The exhibition WOMAN. The Feminist Avant-Garde of the 1970s at Bozar, Brussels, features a beautiful collection of images by Francesca Woodman.
To state the obious: her images are very poetic. To quote this nice article:
Taken between 1972 and 1981, Woodman’s photographs are almost all black-and-white and have a general softness of focus not often seen these days. They depict a world almost identical to the one captured by earlier generations of photographers, as if Woodman’s camera were a filter through which the neon clutter of contemporary life could not pass.
I had seen images before, but never such a big collection (about 50 I guess). To see a multitude of her images, makes it an even more intense experience.
Her photographic language was one of subtility. Her nakedness expresses more fragility than temptation. Nothing seems forced, although a lot of pictures feature a sophisticated scenography. In these, Woodman often seemingly attempts to come into union with the desolate setting – be it the roots of a tree, inbetween the cracks of earth in a dry field, or a window or a door in a squat. But if angel wings appear in the setting, she seems to run away from them. Or do they elevate her?
What struck me the most is that these images, as good poetry, are delicately multilayered and open for interpretation, as the angel wings in the picture above.
Take this beautiful image for example, taken in Rome.
At the exhibition, where the pictures were presented in 14 x 14 cm (5.5×5.5″) prints, I thought the object behind the corner was a stick and mask. As if Woodman had discarded a mask, or was dubious to put it on. Only at home, when browsing the internet and watching the image on my computer screen, I saw that it had nothing to do with masks. It is actually a Calla lilly (from the arum family). A beautiful white flower – the word kalla in ancient Greek means beautiful. Does the female figure wait for the flower to be handed over to her, or is she refusing it?
Reading about the origin of the name of the flower in Greek mythology, a first new layer opens:
The myth is that Zeus brought his mortal son Hercules to his wife Hera to nurse from her as she slept. Zeus wanted his son to have divine powers from drinking Hera’s milk, but because the child was from another woman, Hera flung Hercules away from her when she woke up. Her milk flew out through the universe to create the Milky Way, and a few drops fell to Earth, where beautiful white lilies sprung from the ground. In Roman mythology, Venus, the goddess of love and lust, saw the flowers, and in a fit of jealousy over their beauty, she made them grow a large pistil in their center.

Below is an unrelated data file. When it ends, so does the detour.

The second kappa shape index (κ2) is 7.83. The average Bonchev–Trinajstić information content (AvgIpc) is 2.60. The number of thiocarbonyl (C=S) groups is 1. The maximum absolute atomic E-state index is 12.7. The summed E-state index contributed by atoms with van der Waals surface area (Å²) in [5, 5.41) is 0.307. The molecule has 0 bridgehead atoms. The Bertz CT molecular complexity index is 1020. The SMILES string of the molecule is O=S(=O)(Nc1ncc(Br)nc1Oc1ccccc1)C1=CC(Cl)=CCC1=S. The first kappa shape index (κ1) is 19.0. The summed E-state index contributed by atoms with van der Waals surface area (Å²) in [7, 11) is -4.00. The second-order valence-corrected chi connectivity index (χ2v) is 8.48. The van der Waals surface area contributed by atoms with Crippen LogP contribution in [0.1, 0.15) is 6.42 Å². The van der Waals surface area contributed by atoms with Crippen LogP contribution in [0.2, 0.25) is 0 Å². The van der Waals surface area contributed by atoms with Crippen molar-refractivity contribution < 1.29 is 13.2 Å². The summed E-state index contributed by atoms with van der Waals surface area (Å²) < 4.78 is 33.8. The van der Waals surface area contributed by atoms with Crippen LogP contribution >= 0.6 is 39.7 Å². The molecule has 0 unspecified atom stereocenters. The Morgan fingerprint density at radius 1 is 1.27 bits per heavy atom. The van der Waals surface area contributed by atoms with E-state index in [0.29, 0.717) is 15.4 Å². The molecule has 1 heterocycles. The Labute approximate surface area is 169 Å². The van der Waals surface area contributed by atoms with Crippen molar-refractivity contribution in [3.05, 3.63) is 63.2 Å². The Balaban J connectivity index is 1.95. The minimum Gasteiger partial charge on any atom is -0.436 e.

When looking at the symbolism of this flower, the picture becomes even more intriguing:
The calla lily was by the Romans in association with the winter solstice. The lilies were forced to bloom indoors during the darkest time of year to celebrate the preservation of the light and bringing the light indoors. Calla lilies were often associated with funerals, only later to become a popular wedding flower.
The lily was a sacred flower to the Minoans and also prized among the ancient Jews. In Christian iconography, the flower came to represent purity and chastity. In contrast with this, the flower’s large spadix, a phallic flower stalk containing many male (pistillate) and female flowers, was symbolic of lust and sexuality among the Romans. As mentioned above, calla lilies have been viewed as a symbol of death and associated with funerals. In this capacity, they have been placed on the graves of youth who have suffered untimely deaths.
Purity and chastity but also lust and sexuality; winter, death, but also rebirth:
The calla lily plays a role in the Christian Easter service as a symbol of Jesus’ resurrection. In many paintings and other works of art throughout history, the calla lily has been depicted with the Virgin Mary or Angel of Annunciation. For this reason, it has been associated with holiness, faith and purity. Additionally, as the cone-line flowers blossom in spring, they have become symbols of youth and rebirth.
(…) they are traditional symbols of divinity, marital bliss and true devotion. More specifically, the calla lily marks the 6th wedding anniversary. However, they have also been used at funerals to represent sympathy and the purification of a departed soul. The exquisite calla lily is an appropriate flower for any occasion that involves major transitions, rebirths and new beginnings.
All these multiple possibilities suit well with the figure of Francesca Woodman. For me, this picture has now become the symbol of the power of her images.